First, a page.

PREVIOUS QUESTION:

 

NEXT QUESTION:

 

What can cause sleepiness?

ANSWER

Not getting enough sleep is the most common cause of sleepiness. Working at night and sleeping during the day is another. Other causes include drug, alcohol, or cigarette use, lack of physical activity, obesity, and the use of certain medications. But nodding off when you want or need to be awake may also be caused by a health condition, like depression or a sleep disorder -- such as restless legs syndrome, sleep apnea, or narcolepsy.

SOURCES: 

News release, FDA.

National Institute of Neurological Disorders and Stroke: “NINDS Hypersomnia Information Page.”

Medscape: “Management of Excessive Daytime Sleepiness Reviewed.”

eMedicine: “Primary Hypersomnia.” 

eMedicine: “Obstructive Sleep Apnea.” 

eMedicine: “Disorders that Disrupt Sleep (Parasomnias).”

National Sleep Foundation: “Fatigue and Excessive Sleepiness.”

National Sleep Foundation: “Depression and Sleep.”

Narcolepsy Network: “FAQ.”

RLS Foundation: “What Is RLS?” 

RLS Foundation: “FAQ.”

Reviewed by Jennifer Robinson on January 19, 2017

SOURCES: 

News release, FDA.

National Institute of Neurological Disorders and Stroke: “NINDS Hypersomnia Information Page.”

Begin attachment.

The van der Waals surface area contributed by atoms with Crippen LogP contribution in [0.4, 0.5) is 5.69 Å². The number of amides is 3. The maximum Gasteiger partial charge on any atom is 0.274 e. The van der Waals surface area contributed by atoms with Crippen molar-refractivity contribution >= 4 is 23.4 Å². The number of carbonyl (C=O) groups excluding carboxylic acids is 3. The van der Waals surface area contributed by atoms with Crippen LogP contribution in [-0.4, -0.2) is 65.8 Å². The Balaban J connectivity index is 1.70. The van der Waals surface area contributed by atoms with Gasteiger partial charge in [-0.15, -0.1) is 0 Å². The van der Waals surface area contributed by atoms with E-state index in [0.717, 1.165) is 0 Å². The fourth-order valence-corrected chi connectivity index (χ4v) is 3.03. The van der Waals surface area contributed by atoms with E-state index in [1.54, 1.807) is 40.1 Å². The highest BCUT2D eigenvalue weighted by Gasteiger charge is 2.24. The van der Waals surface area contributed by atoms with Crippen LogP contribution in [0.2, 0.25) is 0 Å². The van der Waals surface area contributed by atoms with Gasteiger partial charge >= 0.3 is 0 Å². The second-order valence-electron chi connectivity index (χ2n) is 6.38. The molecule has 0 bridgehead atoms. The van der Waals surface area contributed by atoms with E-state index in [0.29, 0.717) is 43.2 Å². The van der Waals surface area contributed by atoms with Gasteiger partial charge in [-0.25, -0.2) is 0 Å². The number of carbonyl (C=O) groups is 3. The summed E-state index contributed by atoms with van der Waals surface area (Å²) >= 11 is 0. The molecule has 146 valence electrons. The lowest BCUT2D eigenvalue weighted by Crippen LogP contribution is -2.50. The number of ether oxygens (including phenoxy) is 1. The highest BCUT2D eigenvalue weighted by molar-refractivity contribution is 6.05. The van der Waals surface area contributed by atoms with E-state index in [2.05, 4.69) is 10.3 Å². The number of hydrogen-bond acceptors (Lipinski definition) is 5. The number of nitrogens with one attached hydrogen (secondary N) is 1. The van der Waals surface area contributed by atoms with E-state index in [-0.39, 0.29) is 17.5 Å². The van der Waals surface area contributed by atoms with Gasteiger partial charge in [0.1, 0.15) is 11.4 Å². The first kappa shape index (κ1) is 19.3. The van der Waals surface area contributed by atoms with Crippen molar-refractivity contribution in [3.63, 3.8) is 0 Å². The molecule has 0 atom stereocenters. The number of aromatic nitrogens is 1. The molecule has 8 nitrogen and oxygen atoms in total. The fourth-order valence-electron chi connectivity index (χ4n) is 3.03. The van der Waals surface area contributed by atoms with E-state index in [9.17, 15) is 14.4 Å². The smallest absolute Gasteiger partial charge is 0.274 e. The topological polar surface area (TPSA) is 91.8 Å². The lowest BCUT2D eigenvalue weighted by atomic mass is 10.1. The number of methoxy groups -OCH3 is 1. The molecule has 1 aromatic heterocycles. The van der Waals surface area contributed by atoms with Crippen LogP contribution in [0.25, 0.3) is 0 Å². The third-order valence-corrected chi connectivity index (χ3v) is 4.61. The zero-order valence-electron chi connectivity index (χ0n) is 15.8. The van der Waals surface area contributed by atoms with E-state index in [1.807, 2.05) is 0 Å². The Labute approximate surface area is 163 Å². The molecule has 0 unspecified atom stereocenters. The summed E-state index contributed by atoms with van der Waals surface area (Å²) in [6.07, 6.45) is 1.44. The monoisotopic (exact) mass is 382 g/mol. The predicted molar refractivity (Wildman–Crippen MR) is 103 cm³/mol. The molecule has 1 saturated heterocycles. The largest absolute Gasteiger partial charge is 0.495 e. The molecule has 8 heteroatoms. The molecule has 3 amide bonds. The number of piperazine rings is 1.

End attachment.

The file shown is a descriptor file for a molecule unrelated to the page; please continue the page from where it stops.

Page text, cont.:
Medscape: “Management of Excessive Daytime Sleepiness Reviewed.”

eMedicine: “Primary Hypersomnia.” 

eMedicine: “Obstructive Sleep Apnea.” 

eMedicine: “Disorders that Disrupt Sleep (Parasomnias).”

National Sleep Foundation: “Fatigue and Excessive Sleepiness.”

National Sleep Foundation: “Depression and Sleep.”

Narcolepsy Network: “FAQ.”

RLS Foundation: “What Is RLS?” 

RLS Foundation: “FAQ.”

Reviewed by Jennifer Robinson on January 19, 2017

NEXT QUESTION:

How does sleep apnea lead to excessive sleepiness?

WAS THIS ANSWER HELPFUL

"ALEXA, ASK WEBMD"

THIS TOOL DOES NOT PROVIDE MEDICAL ADVICE. It is intended for general informational purposes only and does not address individual circumstances. It is not a substitute for professional medical advice, diagnosis or treatment and should not be relied on to make decisions about your health. Never ignore professional medical advice in seeking treatment because of something you have read on the WebMD Site. If you think you may have a medical emergency, immediately call your doctor or dial 911.

    This tool does not provide medical advice. See additional information.